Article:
Subject(s)
COVID-19 , Interleukin-18 , SARS-CoV-2 , Still's Disease, Adult-Onset , Adult , Biomarkers/blood , COVID-19/blood , COVID-19/immunology , Cross-Sectional Studies , Female , Humans , Interleukin-18/blood , Interleukin-18/immunology , Male , SARS-CoV-2/immunology , SARS-CoV-2/metabolism , Still's Disease, Adult-Onset/blood , Still's Disease, Adult-Onset/immunology
4.
J Biol Chem ; 296: 100630, 2021.
Article in English | MEDLINE | ID: covidwho-1333548

ABSTRACT

Unchecked inflammation can result in severe diseases with high mortality, such as macrophage activation syndrome (MAS). MAS and associated cytokine storms have been observed in COVID-19 patients exhibiting systemic hyperinflammation. Interleukin-18 (IL-18), a proinflammatory cytokine belonging to the IL-1 family, is elevated in both MAS and COVID-19 patients, and its level is known to correlate with the severity of COVID-19 symptoms. IL-18 binds its specific receptor IL-1 receptor 5 (IL-1R5, also known as IL-18 receptor alpha chain), leading to the recruitment of the coreceptor, IL-1 receptor 7 (IL-1R7, also known as IL-18 receptor beta chain). This heterotrimeric complex then initiates downstream signaling, resulting in systemic and local inflammation. Here, we developed a novel humanized monoclonal anti-IL-1R7 antibody to specifically block the activity of IL-18 and its inflammatory signaling. We characterized the function of this antibody in human cell lines, in freshly obtained peripheral blood mononuclear cells (PBMCs) and in human whole blood cultures. We found that the anti-IL-1R7 antibody significantly suppressed IL-18-mediated NFκB activation, reduced IL-18-stimulated IFNγ and IL-6 production in human cell lines, and reduced IL-18-induced IFNγ, IL-6, and TNFα production in PBMCs. Moreover, the anti-IL-1R7 antibody significantly inhibited LPS- and Candida albicans-induced IFNγ production in PBMCs, as well as LPS-induced IFNγ production in whole blood cultures. Our data suggest that blocking IL-1R7 could represent a potential therapeutic strategy to specifically modulate IL-18 signaling and may warrant further investigation into its clinical potential for treating IL-18-mediated diseases, including MAS and COVID-19.


Subject(s)
Anti-Inflammatory Agents/pharmacology , Antibodies, Monoclonal/pharmacology , Antibodies, Neutralizing/pharmacology , Immunologic Factors/pharmacology , Interleukin-18/genetics , Receptors, Interleukin-18/genetics , Anti-Inflammatory Agents/metabolism , Antibodies, Monoclonal/biosynthesis , Antibodies, Neutralizing/biosynthesis , COVID-19/drug therapy , Candida albicans/growth & development , Candida albicans/pathogenicity , Gene Expression Regulation , HEK293 Cells , Humans , Immunologic Factors/biosynthesis , Inflammation , Interferon-gamma/genetics , Interferon-gamma/immunology , Interleukin-18/immunology , Interleukin-6/genetics , Interleukin-6/immunology , Leukocytes, Mononuclear/drug effects , Leukocytes, Mononuclear/immunology , Leukocytes, Mononuclear/microbiology , Lipopolysaccharides/antagonists & inhibitors , Lipopolysaccharides/pharmacology , Macrophage Activation Syndrome/drug therapy , NF-kappa B/genetics , NF-kappa B/immunology , Primary Cell Culture , Receptors, Interleukin-18/antagonists & inhibitors , Receptors, Interleukin-18/immunology , SARS-CoV-2/immunology , SARS-CoV-2/pathogenicity , Signal Transduction/drug effects , Tumor Necrosis Factor-alpha/genetics , Tumor Necrosis Factor-alpha/immunology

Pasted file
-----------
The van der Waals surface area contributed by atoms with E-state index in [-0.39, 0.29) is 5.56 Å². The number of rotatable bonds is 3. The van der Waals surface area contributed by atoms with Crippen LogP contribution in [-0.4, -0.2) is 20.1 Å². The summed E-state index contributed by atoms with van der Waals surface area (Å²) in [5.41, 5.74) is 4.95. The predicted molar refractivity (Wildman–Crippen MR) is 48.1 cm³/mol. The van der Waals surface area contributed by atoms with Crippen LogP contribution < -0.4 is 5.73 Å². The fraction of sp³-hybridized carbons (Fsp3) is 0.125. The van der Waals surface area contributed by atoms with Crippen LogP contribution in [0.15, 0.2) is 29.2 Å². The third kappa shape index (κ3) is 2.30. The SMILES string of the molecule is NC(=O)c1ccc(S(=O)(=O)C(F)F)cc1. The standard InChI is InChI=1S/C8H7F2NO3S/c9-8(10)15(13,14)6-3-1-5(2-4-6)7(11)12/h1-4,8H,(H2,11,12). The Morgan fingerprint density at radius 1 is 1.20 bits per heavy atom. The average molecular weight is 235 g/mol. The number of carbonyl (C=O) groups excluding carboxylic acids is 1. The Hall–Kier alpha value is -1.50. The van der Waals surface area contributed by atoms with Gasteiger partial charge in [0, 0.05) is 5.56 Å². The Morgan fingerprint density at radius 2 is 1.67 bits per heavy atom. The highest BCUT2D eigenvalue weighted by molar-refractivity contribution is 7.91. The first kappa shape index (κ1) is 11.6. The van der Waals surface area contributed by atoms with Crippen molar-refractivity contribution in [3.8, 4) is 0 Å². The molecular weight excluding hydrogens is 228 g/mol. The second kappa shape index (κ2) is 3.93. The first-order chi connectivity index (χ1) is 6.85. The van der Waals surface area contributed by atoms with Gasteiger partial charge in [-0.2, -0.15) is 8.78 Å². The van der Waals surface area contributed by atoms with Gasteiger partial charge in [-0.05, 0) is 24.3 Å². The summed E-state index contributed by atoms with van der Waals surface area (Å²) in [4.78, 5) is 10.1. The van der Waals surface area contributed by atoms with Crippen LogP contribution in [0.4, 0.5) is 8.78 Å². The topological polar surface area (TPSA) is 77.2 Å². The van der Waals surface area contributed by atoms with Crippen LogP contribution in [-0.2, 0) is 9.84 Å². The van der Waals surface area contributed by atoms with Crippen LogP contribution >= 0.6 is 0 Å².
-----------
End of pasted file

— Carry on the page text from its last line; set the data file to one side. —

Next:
5.
Nat Immunol ; 22(3): 322-335, 2021 03.
Article in English | MEDLINE | ID: covidwho-1060966

ABSTRACT

Immune system dysfunction is paramount in coronavirus disease 2019 (COVID-19) severity and fatality rate. Mucosal-associated invariant T (MAIT) cells are innate-like T cells involved in mucosal immunity and protection against viral infections. Here, we studied the immune cell landscape, with emphasis on MAIT cells, in cohorts totaling 208 patients with various stages of disease. MAIT cell frequency is strongly reduced in blood. They display a strong activated and cytotoxic phenotype that is more pronounced in lungs. Blood MAIT cell alterations positively correlate with the activation of other innate cells, proinflammatory cytokines, notably interleukin (IL)-18, and with the severity and mortality of severe acute respiratory syndrome coronavirus 2 infection. We also identified a monocyte/macrophage interferon (IFN)-α-IL-18 cytokine shift and the ability of infected macrophages to induce the cytotoxicity of MAIT cells in an MR1-dependent manner. Together, our results suggest that altered MAIT cell functions due to IFN-α-IL-18 imbalance contribute to disease severity, and their therapeutic manipulation may prevent deleterious inflammation in COVID-19 aggravation.


Subject(s)
COVID-19/immunology , Interferon-alpha/immunology , Interleukin-18/immunology , Macrophages/immunology , Monocytes/immunology , Mucosal-Associated Invariant T Cells/immunology , Adult , Aged , Aged, 80 and over , Animals , Bronchoalveolar Lavage , Case-Control Studies , Chlorocebus aethiops , Cohort Studies , Female , France , Humans , Immunophenotyping , Interleukin-10/immunology , Interleukin-15/immunology , Interleukin-1beta/immunology , Interleukin-6/immunology , Interleukin-8/immunology , Male , Middle Aged , RNA-Seq , SARS-CoV-2 , Severity of Illness Index , Single-Cell Analysis , Vero Cells , Young Adult